S&P hits highest level for 29 months

THE S&P 500 closed at a 29-month high yesterday led by gains in tech and commodity shares, as investors largely ignored the US Federal Reserve’s lukewarm economic assessment.

The stock market had little reaction to the Fed, which said high unemployment still justifies a $600bn bond-buying programme that has helped equities rally in the last few months.

Strong earnings continue to support further gains in stocks. The technology sector was led higher by network equipment maker Juniper Networks, whose quarterly sales beat Wall Street’s expectations. Shares rose 6.4 per cent to $37.05.

“We seem to have gone back to focusing on the basics – the economy and the earnings. Earnings are coming in good and the economy is taking baby steps forward,” supporting the stock market, said Jack Ablin, chief investment officer at Harris Private Bank in Chicago.

“The technology sector especially is the leading sector in the broad market and its performance is impacting the rest of the market.”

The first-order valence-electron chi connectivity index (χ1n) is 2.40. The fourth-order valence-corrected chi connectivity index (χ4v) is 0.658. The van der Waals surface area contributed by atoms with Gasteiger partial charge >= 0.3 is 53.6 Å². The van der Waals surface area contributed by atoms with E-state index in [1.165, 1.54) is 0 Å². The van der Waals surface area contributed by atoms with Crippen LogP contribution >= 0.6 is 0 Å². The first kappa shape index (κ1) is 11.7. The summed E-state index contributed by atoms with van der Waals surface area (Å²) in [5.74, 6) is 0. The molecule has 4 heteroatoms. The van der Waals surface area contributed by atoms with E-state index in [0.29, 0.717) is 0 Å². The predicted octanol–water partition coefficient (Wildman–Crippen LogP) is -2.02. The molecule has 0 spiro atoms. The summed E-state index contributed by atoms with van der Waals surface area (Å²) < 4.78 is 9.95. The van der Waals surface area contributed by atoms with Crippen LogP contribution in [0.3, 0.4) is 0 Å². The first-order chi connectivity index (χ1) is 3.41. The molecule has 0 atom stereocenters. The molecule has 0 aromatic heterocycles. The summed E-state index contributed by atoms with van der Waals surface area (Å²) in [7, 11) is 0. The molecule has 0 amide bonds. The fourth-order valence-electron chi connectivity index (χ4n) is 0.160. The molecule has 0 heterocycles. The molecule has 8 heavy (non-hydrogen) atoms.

Commodity shares got a boost after Allegheny Technologies forecast stronger sales in 2011, helped by higher base prices for metals. The stock surged 11.8 per cent to $65.29.

The S&P materials sector rose 2.1 per cent. The Dow Jones industrial average edged up 8.25 points, or 0.07 per cent, to end at 11,985.44. The Standard & Poor’s 500 Index advanced 5.45 points, or 0.42 per cent, to 1,296.63. The Nasdaq Composite Index gained 20.25 points, or 0.74 per cent, to 2,739.50.

The Dow rose above the psychologically important 12,000 for the first time since June 2008, but ended slightly lower as the 30-stock average was held in check by Boeing.

Boeing shares fell 3.1 per cent to $70.02 after the US plane maker posted a drop in quarterly profit and offered a disappointing forecast.

Thomson Reuters’ latest data showed 69 per cent of the 144 S&P 500 companies that have reported earnings so far have exceeded estimates. The S&P 500 index continues to show overbought readings in various short-term technical indicators after last week’s decline released some selling pressure.